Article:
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    As the therapist, Terrence Real, points out in his classic book, I Don’t Want to Talk About It :

    A number of studies looking at who gets labeled as being depressed have been carried out nationwide. Some ... have been conducted on a massive scale. The results of most of them show a tendency of mental health professionals to overdiagnose women’s depression and underdiagnose the disorder in men.

    Another problem is that the first person many men - or women, for that matter - go to see is their primary health physician rather than a psychiatrist or therapist. That’s the way most health insurance plans in the U.S. work. You start with your general practitioner who may or may not give you a referral to a specialist. Even if the doctor gets the diagnosis exactly right, he or she can only prescribe antidepressants and perhaps make that referral to a psychiatrist or therapist. Many men will accept the medication but pass on anything that involves talking about emotions.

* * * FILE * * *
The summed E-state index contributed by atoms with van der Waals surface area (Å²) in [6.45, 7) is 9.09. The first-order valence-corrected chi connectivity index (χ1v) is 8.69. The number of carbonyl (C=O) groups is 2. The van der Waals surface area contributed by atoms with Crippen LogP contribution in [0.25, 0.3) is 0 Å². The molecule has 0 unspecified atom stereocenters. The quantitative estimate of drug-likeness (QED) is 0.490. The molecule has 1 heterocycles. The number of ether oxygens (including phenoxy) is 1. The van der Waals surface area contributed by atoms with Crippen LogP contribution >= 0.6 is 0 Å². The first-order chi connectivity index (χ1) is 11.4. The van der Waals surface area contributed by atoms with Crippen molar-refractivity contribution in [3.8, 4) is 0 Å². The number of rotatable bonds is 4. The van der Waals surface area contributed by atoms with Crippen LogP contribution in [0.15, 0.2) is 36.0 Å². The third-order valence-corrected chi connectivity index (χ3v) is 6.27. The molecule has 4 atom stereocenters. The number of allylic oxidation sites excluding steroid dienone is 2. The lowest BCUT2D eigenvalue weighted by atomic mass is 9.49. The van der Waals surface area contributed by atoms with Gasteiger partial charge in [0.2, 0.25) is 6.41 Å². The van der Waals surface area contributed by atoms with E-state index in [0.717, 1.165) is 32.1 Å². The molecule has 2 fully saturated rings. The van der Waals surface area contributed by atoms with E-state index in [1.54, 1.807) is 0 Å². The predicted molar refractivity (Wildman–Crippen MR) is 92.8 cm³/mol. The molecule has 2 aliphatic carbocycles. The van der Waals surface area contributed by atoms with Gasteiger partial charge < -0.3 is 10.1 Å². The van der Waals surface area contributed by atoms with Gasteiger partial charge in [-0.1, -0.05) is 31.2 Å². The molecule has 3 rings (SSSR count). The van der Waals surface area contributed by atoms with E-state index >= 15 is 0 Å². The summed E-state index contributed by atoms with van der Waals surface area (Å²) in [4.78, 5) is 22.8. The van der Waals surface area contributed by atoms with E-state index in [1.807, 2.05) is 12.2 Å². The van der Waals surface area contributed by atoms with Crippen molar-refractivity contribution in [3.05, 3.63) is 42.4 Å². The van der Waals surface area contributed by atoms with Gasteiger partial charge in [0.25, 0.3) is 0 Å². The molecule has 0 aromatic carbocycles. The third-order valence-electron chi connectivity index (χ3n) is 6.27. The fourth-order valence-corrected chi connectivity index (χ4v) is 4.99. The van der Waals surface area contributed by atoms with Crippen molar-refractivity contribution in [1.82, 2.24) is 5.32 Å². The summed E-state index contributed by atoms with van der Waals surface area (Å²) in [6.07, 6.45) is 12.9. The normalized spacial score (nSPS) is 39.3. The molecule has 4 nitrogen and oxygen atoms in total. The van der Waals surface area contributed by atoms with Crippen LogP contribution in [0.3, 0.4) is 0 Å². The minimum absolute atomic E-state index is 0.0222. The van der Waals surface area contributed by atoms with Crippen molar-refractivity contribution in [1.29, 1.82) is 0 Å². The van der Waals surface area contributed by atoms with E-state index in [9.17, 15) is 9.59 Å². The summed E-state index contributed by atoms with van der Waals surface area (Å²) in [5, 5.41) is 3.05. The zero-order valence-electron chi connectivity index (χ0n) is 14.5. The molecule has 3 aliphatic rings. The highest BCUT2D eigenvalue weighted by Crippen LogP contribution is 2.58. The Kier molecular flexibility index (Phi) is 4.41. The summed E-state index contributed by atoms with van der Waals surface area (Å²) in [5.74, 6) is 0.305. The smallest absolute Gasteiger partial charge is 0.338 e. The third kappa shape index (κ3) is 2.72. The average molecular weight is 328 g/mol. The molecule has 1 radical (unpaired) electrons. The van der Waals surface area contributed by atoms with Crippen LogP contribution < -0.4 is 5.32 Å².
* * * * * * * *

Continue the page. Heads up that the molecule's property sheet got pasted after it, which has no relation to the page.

But let’s say our depressed guy gets his diagnosis, takes medication, makes a serious effort at therapy, feels better - but a month later is right back where he started. The depression is worse than ever. He’s likely to blame the treatment as a waste of time and never bother with it again. He believes that he stretched himself by agreeing to all that emotional talk and look where it got him - nowhere!